My Pet Monkeys
Monkeys at Boarding School
Ever since I made friends with the monkeys that raided the guava trees in boarding school and performed acrobatic feats in our dormitory, I wanted to have a pet monkey.
Here, allow me to tell you a little about my days in boarding school.
Every weekend the monkeys would visit without fail and I would sit on the terrace and offer them peanuts. Oh there were times when a couple of them got so demanding they showed me their long yellow canines and scared the # @@@&&%!!! out of me, but they were pretty decent otherwise. They would hold my hand and pick the peanuts off gently while my fellow boarders watched breathlessly. In Benares, the city of monkeys, I tried to get close to a monkey carrying a baby on her back and was rudely bitten and had to take rabies shots – all 15 of them in the tummy. Still, I always wanted a pet monkey. The creatures fascinated me with their human ways and I wanted to know whether they really were our ancestors.
Friendly Monkeys in Bangalore City
Three years ago, my dreams were answered and a year later, answered again. First a baby monkey got attracted to me even though I didn’t have peanuts, but was simply strolling down M.G. Road and I took him to our farm. I named him Punkie because he had punk hair standing on end. Next a pretty grown up female monkey landed up in hubby’s workshop and he brought her to the farm too. I called her Salome. Don’t ask me why. But first, for Punkie.
Punkie was a delightful monkey and I would climb with him to the tree house and he would sit on top of me while the bees hummed around us (these bees don’t bite, or I wouldn’t have been up there). He was very much like a newborn baby. I would tickle him and cuddle him and he would chatter and show me his little teeth in what I believed was laughter and glee. It was.
We kept Punkie in a large cage because the dogs would chomp him up if they could get at him and as he grew older, the cuddling stopped. What if he bit me? He had almost pulled out a monkey fistful of my hair once and when I scolded him for it, he got really mad at me and showed me his grown up canines and I knew he wasn’t saying polite things to me. I did some analysing and gathered that he’d got hold of my hair in the friendly gesture of grooming monkeys show to each other. He probably thought I had lice or something, or that I was his strange looking mother.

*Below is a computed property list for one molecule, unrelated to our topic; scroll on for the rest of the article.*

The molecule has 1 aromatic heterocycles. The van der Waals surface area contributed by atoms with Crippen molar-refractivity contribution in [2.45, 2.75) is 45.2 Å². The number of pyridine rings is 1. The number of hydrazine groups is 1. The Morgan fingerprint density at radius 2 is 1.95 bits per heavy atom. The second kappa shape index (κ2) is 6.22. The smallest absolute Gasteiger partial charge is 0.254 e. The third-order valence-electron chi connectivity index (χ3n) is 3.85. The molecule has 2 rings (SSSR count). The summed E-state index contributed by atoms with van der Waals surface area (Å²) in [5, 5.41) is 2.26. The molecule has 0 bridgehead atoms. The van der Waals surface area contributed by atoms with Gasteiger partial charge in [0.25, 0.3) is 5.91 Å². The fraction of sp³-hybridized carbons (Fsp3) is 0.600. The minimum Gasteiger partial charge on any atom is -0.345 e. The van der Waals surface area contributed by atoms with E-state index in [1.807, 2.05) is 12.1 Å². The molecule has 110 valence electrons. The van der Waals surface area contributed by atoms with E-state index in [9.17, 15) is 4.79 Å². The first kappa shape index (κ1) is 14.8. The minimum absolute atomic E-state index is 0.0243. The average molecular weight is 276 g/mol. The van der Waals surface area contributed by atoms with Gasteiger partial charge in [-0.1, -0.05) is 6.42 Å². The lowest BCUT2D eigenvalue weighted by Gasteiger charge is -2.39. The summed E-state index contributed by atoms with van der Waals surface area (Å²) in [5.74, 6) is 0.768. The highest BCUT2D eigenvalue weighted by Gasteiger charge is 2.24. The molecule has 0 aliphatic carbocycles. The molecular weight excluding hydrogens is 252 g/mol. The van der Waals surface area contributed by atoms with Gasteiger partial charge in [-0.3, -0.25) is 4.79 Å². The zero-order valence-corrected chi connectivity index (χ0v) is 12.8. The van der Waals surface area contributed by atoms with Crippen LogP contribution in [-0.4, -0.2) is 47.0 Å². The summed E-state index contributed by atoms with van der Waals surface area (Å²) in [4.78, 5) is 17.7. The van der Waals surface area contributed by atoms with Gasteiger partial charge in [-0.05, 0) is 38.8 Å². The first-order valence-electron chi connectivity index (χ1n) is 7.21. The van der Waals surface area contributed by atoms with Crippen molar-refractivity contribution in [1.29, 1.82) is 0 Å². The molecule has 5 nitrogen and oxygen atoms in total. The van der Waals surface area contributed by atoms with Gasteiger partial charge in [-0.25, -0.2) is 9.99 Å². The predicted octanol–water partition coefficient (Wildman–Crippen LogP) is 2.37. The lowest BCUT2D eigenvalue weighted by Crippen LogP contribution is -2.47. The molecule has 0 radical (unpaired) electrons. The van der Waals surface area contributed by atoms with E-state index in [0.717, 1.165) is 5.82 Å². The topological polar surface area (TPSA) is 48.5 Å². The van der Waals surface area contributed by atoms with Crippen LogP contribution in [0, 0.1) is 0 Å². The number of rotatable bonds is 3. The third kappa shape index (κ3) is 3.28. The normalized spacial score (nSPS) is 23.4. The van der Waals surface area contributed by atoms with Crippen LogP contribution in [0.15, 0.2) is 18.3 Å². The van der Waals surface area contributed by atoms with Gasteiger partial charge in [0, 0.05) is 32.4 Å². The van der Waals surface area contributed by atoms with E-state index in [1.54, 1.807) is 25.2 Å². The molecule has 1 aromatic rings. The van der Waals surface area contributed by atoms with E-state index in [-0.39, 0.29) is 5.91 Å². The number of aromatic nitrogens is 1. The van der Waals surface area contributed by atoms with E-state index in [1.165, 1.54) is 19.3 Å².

And as Punkie grew on, he became stranger. He began to show me his ass and would grab my hand and try to put it you know where. I was rather shocked by that and hoped that monkeys weren’t our ancestors after all. I mean, did Punkie think I was his mother or what?
The Ladylike Monkey Salome
When Salome came along, I was relieved thinking that now Punkie wouldn’t be lonely any more, but he wasn’t exactly welcoming to her. He would steal her bananas after eating his and scratch her on her face. Salome of course, did no strange things like showing me her ass. She was a lady and never really fought with Punkie who was turning out to be a real punk in his rough and rude ways. She would never try to grab hold of my hand either when I thrust it through the cage to stroke her.
Pet Monkeys Released in the Wild
But I was aware that monkeys belong to trees and decided to release them with the help of CUPA – Compassion Unlimited Plus Action in the reserve forests near Bannerghatta National Park. We were afraid they might get mauled by other monkeys or not know how to fend for themselves in the wild.
I hear that they’re happy enough grabbing bananas from visitors to the Park, but they don’t bite. Punkie did return to cause a lot of havoc on the farm, breaking off branches of trees and almost getting electrocuted when he swung from the electric cables overhead, but the dogs chased him away. Poor Punkie. I couldn’t have turned him away when he came to me on M.G. Road and clung to my legs, could I?